4. Sensory LED Light up Drawing/writing Board

Sensory LED Light up Drawing/writing Board

9/10

This is an exceptional drawing board. A serious bit of sensory kit. A little on the big present side of things but a great investment.

Colour changing/flashing and static light settings all at the press of the remote control. Accessories included: Pack of 8 pens, Cleaning Cloth, Hanging chain, Remote control and Power cable.

£34.99

5. Fidget Pencils

Fidget Pencil

9/10

Some ideas you wish you'd thought of first...this is one of them! These colourful pencils come with four different tops, such as a nut and bolt, and are great at occupying busy fingers and allow our kids to focus their minds.

£9.50

6. 1000 Glow In The Dark Stars

1000 Glow In The Dark Stars

9/10

Magical.1000 glow in the dark star and cosmic shape stickers. These will cover any room with indiscreet glowing stars that when exposed to light for a few minutes will glow for up to an hour. These stars make falling asleep a glorious time to fill up those perfect bed time memories for you and your little one.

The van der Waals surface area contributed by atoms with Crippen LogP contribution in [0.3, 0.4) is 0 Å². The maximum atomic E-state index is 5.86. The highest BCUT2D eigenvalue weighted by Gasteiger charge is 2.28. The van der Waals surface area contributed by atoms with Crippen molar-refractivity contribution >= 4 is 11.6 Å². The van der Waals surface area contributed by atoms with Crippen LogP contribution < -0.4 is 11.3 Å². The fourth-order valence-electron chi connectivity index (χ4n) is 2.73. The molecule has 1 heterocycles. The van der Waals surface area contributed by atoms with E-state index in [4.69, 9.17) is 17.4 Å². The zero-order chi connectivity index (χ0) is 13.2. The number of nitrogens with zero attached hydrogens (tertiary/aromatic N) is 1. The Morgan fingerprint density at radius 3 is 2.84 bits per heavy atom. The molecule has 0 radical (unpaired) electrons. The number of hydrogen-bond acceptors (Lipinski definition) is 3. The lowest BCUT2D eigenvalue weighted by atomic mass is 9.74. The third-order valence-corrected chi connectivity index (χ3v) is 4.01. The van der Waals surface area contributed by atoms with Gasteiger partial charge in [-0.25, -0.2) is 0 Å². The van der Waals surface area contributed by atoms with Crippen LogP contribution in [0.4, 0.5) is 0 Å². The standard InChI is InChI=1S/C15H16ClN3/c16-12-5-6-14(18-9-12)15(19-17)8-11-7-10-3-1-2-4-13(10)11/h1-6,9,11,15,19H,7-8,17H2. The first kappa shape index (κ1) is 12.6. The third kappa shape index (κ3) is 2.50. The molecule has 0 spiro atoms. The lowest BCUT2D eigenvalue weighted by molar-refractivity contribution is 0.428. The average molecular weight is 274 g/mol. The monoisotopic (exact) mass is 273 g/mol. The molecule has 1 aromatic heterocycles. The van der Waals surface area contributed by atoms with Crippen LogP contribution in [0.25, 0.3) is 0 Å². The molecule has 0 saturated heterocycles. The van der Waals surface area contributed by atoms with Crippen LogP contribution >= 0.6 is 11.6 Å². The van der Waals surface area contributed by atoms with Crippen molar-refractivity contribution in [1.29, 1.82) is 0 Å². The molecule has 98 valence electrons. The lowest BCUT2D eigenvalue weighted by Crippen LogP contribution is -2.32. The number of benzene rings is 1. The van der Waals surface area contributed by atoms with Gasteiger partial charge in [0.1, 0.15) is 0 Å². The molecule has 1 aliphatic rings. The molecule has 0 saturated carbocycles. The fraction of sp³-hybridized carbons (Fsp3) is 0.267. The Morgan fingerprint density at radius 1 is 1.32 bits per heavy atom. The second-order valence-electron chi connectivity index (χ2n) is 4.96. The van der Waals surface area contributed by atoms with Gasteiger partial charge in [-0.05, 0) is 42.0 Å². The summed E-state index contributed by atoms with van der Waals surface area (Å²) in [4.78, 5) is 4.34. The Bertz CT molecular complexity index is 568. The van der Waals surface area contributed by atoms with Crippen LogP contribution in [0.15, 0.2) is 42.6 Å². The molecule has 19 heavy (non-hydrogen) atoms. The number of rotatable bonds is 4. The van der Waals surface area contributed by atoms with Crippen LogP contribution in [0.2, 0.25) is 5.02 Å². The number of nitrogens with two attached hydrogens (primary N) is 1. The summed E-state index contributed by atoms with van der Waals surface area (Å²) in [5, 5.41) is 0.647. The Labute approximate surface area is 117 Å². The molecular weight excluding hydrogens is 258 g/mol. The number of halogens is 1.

£4.99

7. Large Puffer "Furb" Ball

Large Puffer "Furb" Ball

9/10

This cool balloon thingy has lovely bright colours and a soft rubber feel, making it an excellent toy for kids to fiddle with and it stimulates their senses.

£7.95

8. Worry Eater Flamm

Worry Eater Flamm

8/10

This exceedingly groovy plush characters are more than toys. They are ideal for helping our little ones articulate specific anxieties and ask for help to overcome them. Children can write down or draw a specific fear or worry on a piece of paper, place it in one of these furry little characters and zip up the mouth. Lots of different 'monsters' are available in loads of different sizes...from 5' to keyring size!

£19.98

9. Glow Disco Duck

Glow Disco Duck

8/10

This very well might take the edge ff stressful bath times. No ordinary bath toy, float Disco Duck in your bath water and watch him burst into life! This quirky rubber ducks looks are deceiving as once he comes into contact with water, Disco Duck glows from within with a fabulous colour changing light show. Colours phase gently into one another before moving into a funky flash disco mode before returning back to its more relaxing mode. Also he glows in the dark so don't get a shock!

£5.95

10. Jointed Monster

Jointed Monster

9/10

And finally..These wooden monsters have movable heads and feet and are chunky to fidget with...what fun!

Size: 55mm x 30mm x 120mm high

£10.25

Browse loads of other sensory toy suppliers here...